Co-liquefaction of Pineapple peel and poultry manure: Effects of low cost pretreatment and microbial community structure

S.O. Dahunsi
Landmark University,

Keywords: biogas, biomass, pretreatment, microorganism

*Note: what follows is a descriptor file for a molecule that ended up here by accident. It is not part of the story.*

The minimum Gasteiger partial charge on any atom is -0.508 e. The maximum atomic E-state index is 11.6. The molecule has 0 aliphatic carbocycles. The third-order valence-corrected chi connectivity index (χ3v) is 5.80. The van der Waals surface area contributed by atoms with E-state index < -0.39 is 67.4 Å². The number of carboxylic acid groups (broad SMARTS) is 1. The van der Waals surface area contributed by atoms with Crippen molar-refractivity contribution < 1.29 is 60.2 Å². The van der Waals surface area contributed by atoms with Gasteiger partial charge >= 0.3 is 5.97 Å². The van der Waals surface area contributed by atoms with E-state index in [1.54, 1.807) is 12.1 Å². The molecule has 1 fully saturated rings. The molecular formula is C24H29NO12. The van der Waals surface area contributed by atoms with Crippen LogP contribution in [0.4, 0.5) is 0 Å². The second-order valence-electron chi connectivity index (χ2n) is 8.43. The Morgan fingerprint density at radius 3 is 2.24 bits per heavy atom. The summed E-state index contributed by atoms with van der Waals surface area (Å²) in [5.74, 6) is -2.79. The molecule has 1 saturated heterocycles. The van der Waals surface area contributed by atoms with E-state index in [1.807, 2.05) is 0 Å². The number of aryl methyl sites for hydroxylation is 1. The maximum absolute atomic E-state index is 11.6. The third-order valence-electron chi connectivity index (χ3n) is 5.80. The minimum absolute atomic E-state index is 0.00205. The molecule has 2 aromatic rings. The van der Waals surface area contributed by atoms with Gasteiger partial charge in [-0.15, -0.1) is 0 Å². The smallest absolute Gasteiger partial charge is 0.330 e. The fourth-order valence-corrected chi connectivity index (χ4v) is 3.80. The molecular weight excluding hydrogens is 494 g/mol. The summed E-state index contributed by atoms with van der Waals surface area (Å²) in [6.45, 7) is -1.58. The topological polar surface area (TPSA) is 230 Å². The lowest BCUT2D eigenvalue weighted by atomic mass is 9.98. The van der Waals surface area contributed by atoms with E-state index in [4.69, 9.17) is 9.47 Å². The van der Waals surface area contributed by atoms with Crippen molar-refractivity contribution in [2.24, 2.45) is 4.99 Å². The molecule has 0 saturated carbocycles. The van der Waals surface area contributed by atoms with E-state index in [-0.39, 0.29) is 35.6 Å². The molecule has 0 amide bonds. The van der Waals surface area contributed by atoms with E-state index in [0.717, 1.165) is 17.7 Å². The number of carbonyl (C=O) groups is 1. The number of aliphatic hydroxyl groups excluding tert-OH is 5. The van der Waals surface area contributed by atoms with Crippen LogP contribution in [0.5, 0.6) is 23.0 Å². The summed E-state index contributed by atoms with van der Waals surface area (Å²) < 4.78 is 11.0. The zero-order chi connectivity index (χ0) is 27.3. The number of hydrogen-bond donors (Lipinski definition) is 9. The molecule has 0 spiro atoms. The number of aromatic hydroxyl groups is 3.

The quest for renewable energy generation is fast increasing globally due to environmental degradation by fossil fuels. In this study, biogas generation from the anaerobic co-digestion of pineapple peel and poultry manure was evaluated using the computer controlled anaerobic reactor. Prior to digestion, the pineapple peel was pretreated using a strong acid (sulfuric acid) and low-cost alkali hydrogen peroxide. The physicochemical and structural parameters of the biomass were determined using standard method while the Fourier Transform Infra-red (FTIR) spectra were used to quantify the structural changes that took place after pretreatments. The community structure variation was monitored at the genus and phylum levels using the PowerSoil® DNA Isolation Kit with 16S ribosomal RNA (16S rRNA) while the microbial community structure was investigated using the illumina sequencer (MiSeq). Results showed that the application of alkaline H2O2 pretreatment brought about the removal of the lignin content of pineapple peel by 71.34% (from initial 17.8 to 5.1 % m.m-1), reduced hemicellulose by 61% (22.8 to 8.8 % m.m-1) but increased the cellulose content by 39% (from initial 26.6 to 43.3 % m.m-1). The alkaline pretreated pineapple peel was able to produce about 91% more VSad-1 than the acidic pretreated biomass and 36% more than the two untreated biomass samples that were digested. The results of the microbial analyses showed efficient degradation of organic acids to produce methane. In all, the Archaea methanogen species (aceticlastic methanogens) utilize both acetate and hydrogen to produce methane and the dominance was exhibited by members of the genera Methanosaeta, Methanosarsina and Methanococcus. Prior to this research, alkaline pretreatment using mild alkali H2O2 remained grossly unexplored in the treatment of lignocelluloses for the purpose of enhanced biogas production whereas use of strong alkalis and acids such as NaOH, KOH, and H2SO4 for conventional biomass treatments are well studied. The results of an economic assessment of pretreatment also showed that investment into the use of H2O2 for pretreatment is economically feasible with high net thermal and electrical energy gain while that of acid pretreatment results in loses. Therefore, the use of mild alkaline pretreatment is hereby solicited in the biotechnological conversion of pineapple peels/wastes for biogas. This will be more beneficial for renewable and sustainable energy generation especially in major pineapple producing regions of the world.